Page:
SYDNEY (Reuters) - James Marape was sworn in as the prime minister of Papua New Guinea on Tuesday after lawmakers in the new parliament returned him unopposed to the post.
Voting in PNG's general election began on July 4 and ended on July 22, but counting was extended until Monday because of special circumstances including security issues, attacks on ballot boxes and logistical challenges, the electoral commission said.
The election in the Pacific nation is among the world's most challenging due in part to difficult terrain, extreme weather, poor transport infrastructure, and linguistic and cultural diversity.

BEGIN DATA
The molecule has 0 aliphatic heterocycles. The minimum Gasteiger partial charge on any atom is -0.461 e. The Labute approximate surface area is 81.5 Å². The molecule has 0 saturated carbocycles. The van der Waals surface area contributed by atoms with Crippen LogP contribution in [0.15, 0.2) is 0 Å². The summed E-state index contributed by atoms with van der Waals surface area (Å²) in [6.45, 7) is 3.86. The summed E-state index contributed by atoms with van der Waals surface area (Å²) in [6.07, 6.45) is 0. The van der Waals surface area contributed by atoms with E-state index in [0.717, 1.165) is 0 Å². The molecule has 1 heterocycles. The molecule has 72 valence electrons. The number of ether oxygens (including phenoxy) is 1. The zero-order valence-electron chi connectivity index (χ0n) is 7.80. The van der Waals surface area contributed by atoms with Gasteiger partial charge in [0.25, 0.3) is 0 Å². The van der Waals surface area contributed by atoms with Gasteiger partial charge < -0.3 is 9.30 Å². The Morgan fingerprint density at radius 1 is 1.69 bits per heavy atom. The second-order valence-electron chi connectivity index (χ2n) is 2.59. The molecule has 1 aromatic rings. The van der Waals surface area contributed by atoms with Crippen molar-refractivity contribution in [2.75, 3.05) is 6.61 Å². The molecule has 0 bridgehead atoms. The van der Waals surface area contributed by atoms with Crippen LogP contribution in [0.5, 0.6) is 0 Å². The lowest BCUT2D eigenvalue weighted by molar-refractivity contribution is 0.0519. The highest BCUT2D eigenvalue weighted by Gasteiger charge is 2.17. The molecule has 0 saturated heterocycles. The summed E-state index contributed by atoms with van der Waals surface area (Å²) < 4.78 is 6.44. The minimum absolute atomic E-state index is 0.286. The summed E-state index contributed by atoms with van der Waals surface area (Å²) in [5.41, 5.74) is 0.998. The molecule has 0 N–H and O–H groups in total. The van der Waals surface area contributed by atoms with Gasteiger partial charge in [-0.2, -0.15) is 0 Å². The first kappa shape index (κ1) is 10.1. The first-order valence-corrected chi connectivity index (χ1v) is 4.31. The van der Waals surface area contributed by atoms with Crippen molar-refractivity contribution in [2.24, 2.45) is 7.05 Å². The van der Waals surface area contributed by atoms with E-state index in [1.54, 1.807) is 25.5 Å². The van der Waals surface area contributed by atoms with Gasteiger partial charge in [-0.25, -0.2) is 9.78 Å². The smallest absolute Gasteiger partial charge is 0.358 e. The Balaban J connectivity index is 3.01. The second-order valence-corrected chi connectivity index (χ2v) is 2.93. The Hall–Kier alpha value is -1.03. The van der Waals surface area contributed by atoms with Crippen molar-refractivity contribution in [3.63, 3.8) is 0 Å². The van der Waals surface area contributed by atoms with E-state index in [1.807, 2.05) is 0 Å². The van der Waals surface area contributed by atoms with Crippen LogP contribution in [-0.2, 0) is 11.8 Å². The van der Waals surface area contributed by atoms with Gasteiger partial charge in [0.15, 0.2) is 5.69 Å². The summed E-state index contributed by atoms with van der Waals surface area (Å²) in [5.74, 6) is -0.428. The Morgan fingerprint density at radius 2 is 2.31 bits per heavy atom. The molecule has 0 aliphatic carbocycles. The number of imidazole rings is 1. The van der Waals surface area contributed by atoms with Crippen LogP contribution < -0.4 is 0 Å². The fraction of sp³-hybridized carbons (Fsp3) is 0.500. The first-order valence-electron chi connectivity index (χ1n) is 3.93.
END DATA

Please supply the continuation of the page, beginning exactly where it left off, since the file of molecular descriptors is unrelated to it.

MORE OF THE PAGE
The national poll was plagued by violence, delays, fraud allegations and large numbers of voters missing from the electoral roll, international election observers said.
By Tuesday, the deadline for parliament to sit, 105 out of 118 seats had been declared. Two women were among those elected.
Marape, leader of the Pangu Party that clinched 36 seats, won 97 votes on the floor of parliament to become prime minister, and will form a coalition government with over a dozen minor parties and independents.
Marape, who first became prime minister in 2019, said the coalition had a collective mandate and called for the nation to unite.
Media have reported roughly 50 election-related deaths this year, down from 204 deaths documented in the 2017 vote.
(Reporting by Kirsty Needham; Editing by Raju Gopalakrishnan)